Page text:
Bordeaux Wine Official Classification of 1855

1855 Classification1855 Bordeaux classificationclassifiedBordeaux Classification of 1855Bordeaux Wine Official ClassificationClassification of 1855classified Bordeauxclassified Bordeaux estatesSecond growth1855 classification of Bordeaux
The Bordeaux Wine Official Classification of 1855 resulted from the 1855 Exposition Universelle de Paris, when Emperor Napoleon III requested a classification system for France's best Bordeaux wines that were to be on display for visitors from around the world.wikipedia
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First Growth

premier crufirst growthsPremier Cru Supérieur
The wines were ranked in importance from first to fifth growths (crus).
The result was the Bordeaux Wine Official Classification of 1855, a list of the top ranked wines, named the Grand Crus Classés (Great Classified Growths).

Bordeaux wine

BordeauxclaretBordeaux style
The Bordeaux Wine Official Classification of 1855 resulted from the 1855 Exposition Universelle de Paris, when Emperor Napoleon III requested a classification system for France's best Bordeaux wines that were to be on display for visitors from around the world.
In 1855, the châteaux of Bordeaux were classified; this classification remains widely used today.

Alexis Lichine's classification of Bordeaux wine

Classification des Grands Crus Rouges de Bordeauxprivate classificationunofficial classification
Alexis Lichine, a member of the 1960 revision panel, launched a campaign to implement changes that lasted over thirty years, in the process publishing several editions of his own unofficial classification and the Alexis Lichine's Guide to the Wines and Vineyards of France, in which he devoted a chapter to the subject.
In considering the Bordeaux Wine Official Classification of 1855, Alexis Lichine held the opinion that the list, some hundred years after the selection was made, no longer expressed the whole truth concerning the ranking of Bordeaux wine.

Château Cantemerle

Cantemerle
Within each category, the various châteaux are ranked in order of quality and only twice since the 1855 classification has there been a change: first when in 1856 Cantemerle was added as a fifth growth (having either been originally omitted by oversight or added as an afterthought, depending on which of the conflicting accounts is correct) and, more significantly, in 1973, when Château Mouton Rothschild was elevated from a second growth to a first growth vineyard after decades of intense lobbying by the powerful Philippe de Rothschild.
The wine produced here was the final estate to be classified as one of eighteen Cinquièmes Crus (Fifth Growths) in the Bordeaux Wine Official Classification of 1855.

Château Mouton Rothschild

Chateau Mouton RothschildMouton RothschildChâteau Mouton
Within each category, the various châteaux are ranked in order of quality and only twice since the 1855 classification has there been a change: first when in 1856 Cantemerle was added as a fifth growth (having either been originally omitted by oversight or added as an afterthought, depending on which of the conflicting accounts is correct) and, more significantly, in 1973, when Château Mouton Rothschild was elevated from a second growth to a first growth vineyard after decades of intense lobbying by the powerful Philippe de Rothschild.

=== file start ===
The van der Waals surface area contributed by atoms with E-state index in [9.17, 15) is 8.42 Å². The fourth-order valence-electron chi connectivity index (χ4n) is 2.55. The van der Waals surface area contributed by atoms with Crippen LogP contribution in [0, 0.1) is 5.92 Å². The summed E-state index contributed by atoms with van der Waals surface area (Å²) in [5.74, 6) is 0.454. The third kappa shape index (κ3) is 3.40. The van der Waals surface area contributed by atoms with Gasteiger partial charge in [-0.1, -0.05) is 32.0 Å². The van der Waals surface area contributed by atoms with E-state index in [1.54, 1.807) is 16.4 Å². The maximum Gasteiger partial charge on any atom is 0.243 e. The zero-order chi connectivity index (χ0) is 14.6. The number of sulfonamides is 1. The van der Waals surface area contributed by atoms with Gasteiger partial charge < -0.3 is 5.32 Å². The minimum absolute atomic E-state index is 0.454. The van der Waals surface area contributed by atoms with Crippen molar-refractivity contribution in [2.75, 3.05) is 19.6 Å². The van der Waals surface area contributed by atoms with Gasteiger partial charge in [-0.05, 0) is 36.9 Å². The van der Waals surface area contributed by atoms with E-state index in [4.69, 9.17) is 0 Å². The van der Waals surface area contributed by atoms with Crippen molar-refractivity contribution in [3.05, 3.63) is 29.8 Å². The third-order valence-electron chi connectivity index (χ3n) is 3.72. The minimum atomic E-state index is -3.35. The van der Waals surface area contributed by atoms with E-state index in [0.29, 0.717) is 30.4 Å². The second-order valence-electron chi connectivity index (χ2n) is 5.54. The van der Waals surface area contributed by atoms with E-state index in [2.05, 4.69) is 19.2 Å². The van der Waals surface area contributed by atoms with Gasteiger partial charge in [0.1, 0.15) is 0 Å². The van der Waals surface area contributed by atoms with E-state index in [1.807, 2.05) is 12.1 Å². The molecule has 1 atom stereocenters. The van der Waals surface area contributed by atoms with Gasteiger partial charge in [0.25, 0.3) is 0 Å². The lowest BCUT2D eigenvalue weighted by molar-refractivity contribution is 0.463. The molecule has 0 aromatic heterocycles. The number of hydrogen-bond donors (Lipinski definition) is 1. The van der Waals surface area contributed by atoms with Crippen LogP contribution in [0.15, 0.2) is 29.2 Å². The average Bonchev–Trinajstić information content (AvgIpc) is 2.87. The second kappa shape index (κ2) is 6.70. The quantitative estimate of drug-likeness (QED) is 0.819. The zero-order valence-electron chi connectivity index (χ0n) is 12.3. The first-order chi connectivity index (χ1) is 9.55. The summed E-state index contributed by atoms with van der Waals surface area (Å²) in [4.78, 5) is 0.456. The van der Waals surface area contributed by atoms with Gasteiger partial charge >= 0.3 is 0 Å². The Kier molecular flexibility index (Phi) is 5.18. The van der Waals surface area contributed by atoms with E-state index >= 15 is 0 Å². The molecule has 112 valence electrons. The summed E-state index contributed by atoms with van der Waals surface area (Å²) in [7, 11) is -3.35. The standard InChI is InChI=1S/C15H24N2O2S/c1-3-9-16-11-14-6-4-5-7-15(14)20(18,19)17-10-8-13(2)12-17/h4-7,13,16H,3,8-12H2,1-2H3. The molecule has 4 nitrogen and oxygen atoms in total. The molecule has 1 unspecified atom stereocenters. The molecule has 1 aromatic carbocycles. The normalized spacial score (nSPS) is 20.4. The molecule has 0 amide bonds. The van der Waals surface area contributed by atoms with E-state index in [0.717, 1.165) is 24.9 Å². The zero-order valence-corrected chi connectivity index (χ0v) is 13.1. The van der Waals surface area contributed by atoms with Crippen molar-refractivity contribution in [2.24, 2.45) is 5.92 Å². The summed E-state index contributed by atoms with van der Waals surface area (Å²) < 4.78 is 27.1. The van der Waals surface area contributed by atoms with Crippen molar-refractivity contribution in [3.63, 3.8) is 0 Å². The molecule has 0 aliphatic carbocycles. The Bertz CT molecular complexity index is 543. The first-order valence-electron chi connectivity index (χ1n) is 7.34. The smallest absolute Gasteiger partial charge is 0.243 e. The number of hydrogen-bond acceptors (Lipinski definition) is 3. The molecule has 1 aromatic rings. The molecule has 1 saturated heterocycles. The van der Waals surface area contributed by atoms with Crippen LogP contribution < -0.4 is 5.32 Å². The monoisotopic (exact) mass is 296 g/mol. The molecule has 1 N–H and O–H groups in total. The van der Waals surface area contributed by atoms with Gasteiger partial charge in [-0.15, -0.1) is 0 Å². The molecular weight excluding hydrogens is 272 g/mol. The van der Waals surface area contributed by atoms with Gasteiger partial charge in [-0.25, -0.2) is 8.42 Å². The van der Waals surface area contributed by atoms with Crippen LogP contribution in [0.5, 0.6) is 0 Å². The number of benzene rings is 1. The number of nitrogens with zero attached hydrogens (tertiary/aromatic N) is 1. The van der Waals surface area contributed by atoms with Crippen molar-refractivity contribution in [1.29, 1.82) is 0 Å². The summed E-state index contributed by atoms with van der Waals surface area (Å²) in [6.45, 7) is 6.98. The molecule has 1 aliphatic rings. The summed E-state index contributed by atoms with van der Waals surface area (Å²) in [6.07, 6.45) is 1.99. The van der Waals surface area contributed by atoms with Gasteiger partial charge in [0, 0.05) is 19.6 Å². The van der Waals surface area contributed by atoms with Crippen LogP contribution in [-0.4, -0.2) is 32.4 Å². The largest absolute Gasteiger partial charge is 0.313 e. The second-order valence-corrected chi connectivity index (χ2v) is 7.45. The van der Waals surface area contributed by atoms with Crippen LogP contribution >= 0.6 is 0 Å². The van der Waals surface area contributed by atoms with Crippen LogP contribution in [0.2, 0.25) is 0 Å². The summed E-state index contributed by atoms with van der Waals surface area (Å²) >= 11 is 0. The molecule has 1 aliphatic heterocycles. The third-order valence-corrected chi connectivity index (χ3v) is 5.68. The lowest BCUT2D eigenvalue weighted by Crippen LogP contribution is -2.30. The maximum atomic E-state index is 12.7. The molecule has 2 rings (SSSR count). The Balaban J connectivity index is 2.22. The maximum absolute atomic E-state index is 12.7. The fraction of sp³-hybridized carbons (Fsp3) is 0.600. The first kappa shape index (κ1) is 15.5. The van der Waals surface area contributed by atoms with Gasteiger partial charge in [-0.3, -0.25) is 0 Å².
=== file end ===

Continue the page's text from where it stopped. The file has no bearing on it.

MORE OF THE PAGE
The Bordeaux Wine Official Classification of 1855 was based entirely on recent market prices for a vineyard's wines, with one exception: Château Mouton Rothschild.

Margaux AOC

MargauxMargaux Appellation d'Origine Contrôlée
A third, but less known "change", is the removal of Château Dubignon, a third growth from Margaux that was absorbed into the estate Château Malescot St. Exupéry.
It contains 21 cru classé châteaux, more than any other commune in Bordeaux.

Cru (wine)

Grand Crucrucrus
The wines were ranked in importance from first to fifth growths (crus).
Following the success of the Bordeaux Wine Official Classification of 1855, Jules Lavalle developed an informal classification of vineyards of the Côte d'Or in his book History and Statistics of the Côte d'Or.

Château Latour

LatourChateau Latour
Château Latour is a French wine estate, rated as a First Growth under the 1855 Bordeaux Classification, owned by Groupe Artemis.

Château Margaux

Chateau MargauxMargauxChateau-Margaux
Château Margaux, archaically La Mothe de Margaux, is a wine estate of Bordeaux wine, and was one of four wines to achieve Premier cru (first growth) status in the Bordeaux Classification of 1855.

Cru Bourgeois

Cru Bourgeois SupérieurCrus BourgeoisCrus Bourgeois Exceptionnels
Many of the leading estates from the Médoc appellation that were not included in the 1855 classification are classified as Cru Bourgeois, a classification system that has been updated on a regular basis since 1932, banned in 2007, but reinstated in 2010.
The Cru Bourgeois classification lists some of the châteaux from the Médoc that were not included in the 1855 Classification of Crus Classés, or Classed Growths.

Château Lafite Rothschild

Château LafiteChâteau Lafite-RothschildChateau Lafite
Lafite was one of four wine-producing châteaux of Bordeaux originally awarded First Growth status in the 1855 Classification, which was based on the prices and wine quality at that time.

Graves (wine region)

GravesGraves AOCSauternes